(For a truck that struggles to claim class leadership in any meaningful way, a bright spot should come with next year’s Duramax diesel option. That compression-ignition V-6 may return 28 highway mpg while pumping out 282 horses and 450 pound-feet of torque.)
Obviously, people don’t buy trucks first-and-foremost for their exterior styling or interior design. But that doesn’t mean that buyers don’t care—or worse, that a complacent GM should give those areas short shrift. Now, if the Chevy clearly bested its competition in more-workaday matters—ride and handling, payload and towing capacity, four-wheeling hardware—I’d be more inclined to excuse its deficiencies in design, features, materials, or craftsmanship. But the Chevy holds no such advantages, unless you’re the type who really believes the flood of marketing bullshit surrounding America’s favorite mode of transportation.
Ford, Chevy and Ram—and the slavish reviewers who tend to serve the truck audience—love to bandy about numbers that end up being theoretical or meaningless in the real world: A 10-horsepower advantage here, a 100-pound edge in max towing capacity there. The fact is, any half-ton truck will carry more payload and tow more cargo than most owners will practically need. If you really need more, you’re looking at a heavy-duty truck anyway—and now we can argue about which truck does what on a work site after 200,000 miles of abuse.
And since pickup manufacturers have spent the past two decades gussying up pickups to replace traditional cars—and convincing Americans of the rightness of that quest—it’s only fair to judge them on how well they serve those needs: ride quality, comfort, quiet, luxury, features, fuel economy. That latter metric aside, the Silverado falls short on most competitive fronts. The biggest head-scratcher is how this Silverado comes on the heels of the full-size Traverse, a handsome three-row SUV that I raved about and thoroughly enjoyed. But however it went down, this Chevy deserves a place in auto history, in a Showroom of Shame that includes certain Camrys, Civics, and VW Jettas: Cynical redesigns that their manufacturers clearly hoped would be accepted as all-new, but whose unrelenting cheapness and stinginess quickly got called out.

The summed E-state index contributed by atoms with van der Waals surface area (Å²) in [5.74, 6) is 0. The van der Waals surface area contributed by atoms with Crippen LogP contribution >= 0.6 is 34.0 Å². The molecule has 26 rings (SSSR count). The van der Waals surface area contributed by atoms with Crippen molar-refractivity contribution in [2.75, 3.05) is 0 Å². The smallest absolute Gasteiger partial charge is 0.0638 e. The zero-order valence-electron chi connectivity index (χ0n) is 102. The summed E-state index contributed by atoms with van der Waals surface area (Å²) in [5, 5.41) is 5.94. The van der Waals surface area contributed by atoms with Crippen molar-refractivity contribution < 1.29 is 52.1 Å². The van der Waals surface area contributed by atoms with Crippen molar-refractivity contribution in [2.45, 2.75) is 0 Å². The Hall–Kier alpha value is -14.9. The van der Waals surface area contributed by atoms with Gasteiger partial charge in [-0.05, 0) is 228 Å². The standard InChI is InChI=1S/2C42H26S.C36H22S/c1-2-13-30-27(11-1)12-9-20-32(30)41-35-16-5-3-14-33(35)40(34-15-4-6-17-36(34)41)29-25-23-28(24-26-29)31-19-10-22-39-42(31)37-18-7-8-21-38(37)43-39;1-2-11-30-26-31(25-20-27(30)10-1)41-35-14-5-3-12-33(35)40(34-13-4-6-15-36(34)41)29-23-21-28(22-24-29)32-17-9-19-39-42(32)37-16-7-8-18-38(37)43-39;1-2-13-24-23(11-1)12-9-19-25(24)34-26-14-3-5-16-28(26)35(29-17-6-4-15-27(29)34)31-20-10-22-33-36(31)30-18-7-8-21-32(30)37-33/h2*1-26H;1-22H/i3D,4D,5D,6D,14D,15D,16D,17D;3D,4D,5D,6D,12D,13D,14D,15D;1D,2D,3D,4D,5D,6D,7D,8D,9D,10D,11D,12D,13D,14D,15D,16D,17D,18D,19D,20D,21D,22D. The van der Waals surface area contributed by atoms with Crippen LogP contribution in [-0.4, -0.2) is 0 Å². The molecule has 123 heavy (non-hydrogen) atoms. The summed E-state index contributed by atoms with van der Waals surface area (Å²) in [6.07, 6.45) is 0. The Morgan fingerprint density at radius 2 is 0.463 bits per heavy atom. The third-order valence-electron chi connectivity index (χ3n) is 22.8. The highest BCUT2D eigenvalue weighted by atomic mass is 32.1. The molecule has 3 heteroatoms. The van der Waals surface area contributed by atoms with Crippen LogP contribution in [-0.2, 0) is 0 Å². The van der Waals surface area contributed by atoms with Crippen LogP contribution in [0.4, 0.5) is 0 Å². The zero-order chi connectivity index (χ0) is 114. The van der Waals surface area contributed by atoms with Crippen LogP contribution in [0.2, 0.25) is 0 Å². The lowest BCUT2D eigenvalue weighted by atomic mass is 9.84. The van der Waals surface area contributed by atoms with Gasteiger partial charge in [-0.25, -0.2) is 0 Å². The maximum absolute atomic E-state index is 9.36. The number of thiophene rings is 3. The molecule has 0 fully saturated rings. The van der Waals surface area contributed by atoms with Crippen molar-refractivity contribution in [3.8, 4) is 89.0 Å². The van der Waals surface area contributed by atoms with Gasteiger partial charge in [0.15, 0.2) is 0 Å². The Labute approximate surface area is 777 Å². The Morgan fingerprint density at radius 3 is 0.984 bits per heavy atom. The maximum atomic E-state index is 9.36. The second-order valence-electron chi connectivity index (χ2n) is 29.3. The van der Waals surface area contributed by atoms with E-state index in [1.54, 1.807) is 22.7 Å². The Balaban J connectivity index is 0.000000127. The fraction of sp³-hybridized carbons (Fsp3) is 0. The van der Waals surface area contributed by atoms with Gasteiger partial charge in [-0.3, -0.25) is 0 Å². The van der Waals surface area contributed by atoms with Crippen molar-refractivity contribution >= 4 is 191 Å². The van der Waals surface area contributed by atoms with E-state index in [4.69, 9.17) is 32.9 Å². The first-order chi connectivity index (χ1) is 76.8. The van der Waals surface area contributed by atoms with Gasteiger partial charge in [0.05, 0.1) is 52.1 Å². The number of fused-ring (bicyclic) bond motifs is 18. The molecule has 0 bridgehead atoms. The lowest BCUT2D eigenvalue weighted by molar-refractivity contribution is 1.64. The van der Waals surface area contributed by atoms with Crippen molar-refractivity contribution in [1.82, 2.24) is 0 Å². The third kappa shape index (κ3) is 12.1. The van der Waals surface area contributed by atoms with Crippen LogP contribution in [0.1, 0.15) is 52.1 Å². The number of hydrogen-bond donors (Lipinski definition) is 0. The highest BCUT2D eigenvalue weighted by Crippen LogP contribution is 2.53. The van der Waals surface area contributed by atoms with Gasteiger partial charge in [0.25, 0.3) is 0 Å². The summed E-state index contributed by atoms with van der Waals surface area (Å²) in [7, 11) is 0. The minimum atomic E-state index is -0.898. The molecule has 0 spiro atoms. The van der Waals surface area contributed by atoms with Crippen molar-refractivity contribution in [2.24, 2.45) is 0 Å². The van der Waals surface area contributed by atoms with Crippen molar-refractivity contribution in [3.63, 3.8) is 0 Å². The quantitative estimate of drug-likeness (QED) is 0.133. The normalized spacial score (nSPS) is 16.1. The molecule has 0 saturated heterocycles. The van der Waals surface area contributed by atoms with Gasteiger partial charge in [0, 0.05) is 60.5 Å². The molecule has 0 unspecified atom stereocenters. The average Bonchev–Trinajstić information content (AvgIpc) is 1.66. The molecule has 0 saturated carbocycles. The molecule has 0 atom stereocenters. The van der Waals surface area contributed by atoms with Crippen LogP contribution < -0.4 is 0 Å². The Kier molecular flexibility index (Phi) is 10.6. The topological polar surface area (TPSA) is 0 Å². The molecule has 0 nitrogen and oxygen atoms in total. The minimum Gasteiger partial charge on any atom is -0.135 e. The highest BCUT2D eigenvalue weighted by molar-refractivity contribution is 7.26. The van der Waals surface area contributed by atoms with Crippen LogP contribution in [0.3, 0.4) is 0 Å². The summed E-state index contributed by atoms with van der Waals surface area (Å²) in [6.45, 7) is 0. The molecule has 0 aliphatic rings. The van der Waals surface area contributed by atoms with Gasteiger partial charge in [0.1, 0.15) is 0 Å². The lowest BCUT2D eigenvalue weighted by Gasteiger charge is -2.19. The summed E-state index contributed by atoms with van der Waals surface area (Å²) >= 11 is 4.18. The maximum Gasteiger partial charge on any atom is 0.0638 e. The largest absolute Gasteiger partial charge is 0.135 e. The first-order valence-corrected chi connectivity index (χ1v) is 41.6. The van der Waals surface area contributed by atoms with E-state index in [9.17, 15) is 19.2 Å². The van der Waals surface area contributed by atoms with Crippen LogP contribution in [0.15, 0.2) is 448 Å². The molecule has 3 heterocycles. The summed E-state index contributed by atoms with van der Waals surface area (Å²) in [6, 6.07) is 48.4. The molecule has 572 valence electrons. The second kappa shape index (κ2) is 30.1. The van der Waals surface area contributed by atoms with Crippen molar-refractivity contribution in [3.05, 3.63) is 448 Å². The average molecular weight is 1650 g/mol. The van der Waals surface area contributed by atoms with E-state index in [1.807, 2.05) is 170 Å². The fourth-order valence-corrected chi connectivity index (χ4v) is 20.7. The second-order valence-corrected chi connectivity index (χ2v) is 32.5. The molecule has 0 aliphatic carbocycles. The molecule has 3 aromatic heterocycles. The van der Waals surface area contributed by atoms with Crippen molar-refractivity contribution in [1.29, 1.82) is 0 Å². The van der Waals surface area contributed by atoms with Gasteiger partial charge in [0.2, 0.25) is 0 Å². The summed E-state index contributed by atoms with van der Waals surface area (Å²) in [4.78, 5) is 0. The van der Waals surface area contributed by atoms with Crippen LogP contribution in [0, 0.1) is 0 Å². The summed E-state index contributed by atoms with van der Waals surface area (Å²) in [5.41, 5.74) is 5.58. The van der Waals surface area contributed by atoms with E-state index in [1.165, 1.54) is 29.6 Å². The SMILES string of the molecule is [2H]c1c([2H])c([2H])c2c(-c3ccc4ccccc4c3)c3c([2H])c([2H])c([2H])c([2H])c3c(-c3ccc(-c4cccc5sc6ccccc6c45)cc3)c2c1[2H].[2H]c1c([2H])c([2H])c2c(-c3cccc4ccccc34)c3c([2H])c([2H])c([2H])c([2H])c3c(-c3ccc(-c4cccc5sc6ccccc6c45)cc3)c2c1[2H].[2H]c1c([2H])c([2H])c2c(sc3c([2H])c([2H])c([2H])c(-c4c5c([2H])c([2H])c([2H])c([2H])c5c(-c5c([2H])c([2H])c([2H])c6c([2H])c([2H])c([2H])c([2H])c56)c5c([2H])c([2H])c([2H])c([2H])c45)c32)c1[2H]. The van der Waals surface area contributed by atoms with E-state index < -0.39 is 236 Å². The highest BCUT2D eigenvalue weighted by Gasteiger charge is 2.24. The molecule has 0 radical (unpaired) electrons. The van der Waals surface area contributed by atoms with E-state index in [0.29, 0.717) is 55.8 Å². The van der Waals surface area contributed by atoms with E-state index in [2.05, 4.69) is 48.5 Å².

If there’s any justice, Chevrolet will be forced to bring the Silverado in for an emergency nip-and-tuck, well before its official refresh date. Until then, I wouldn’t dream of rewarding GM by overspending on this hunk of mediocrity. Hand Chevy your hard-earned money now, and the company may well be encouraged to jerk you around harder when another new Silverado comes around.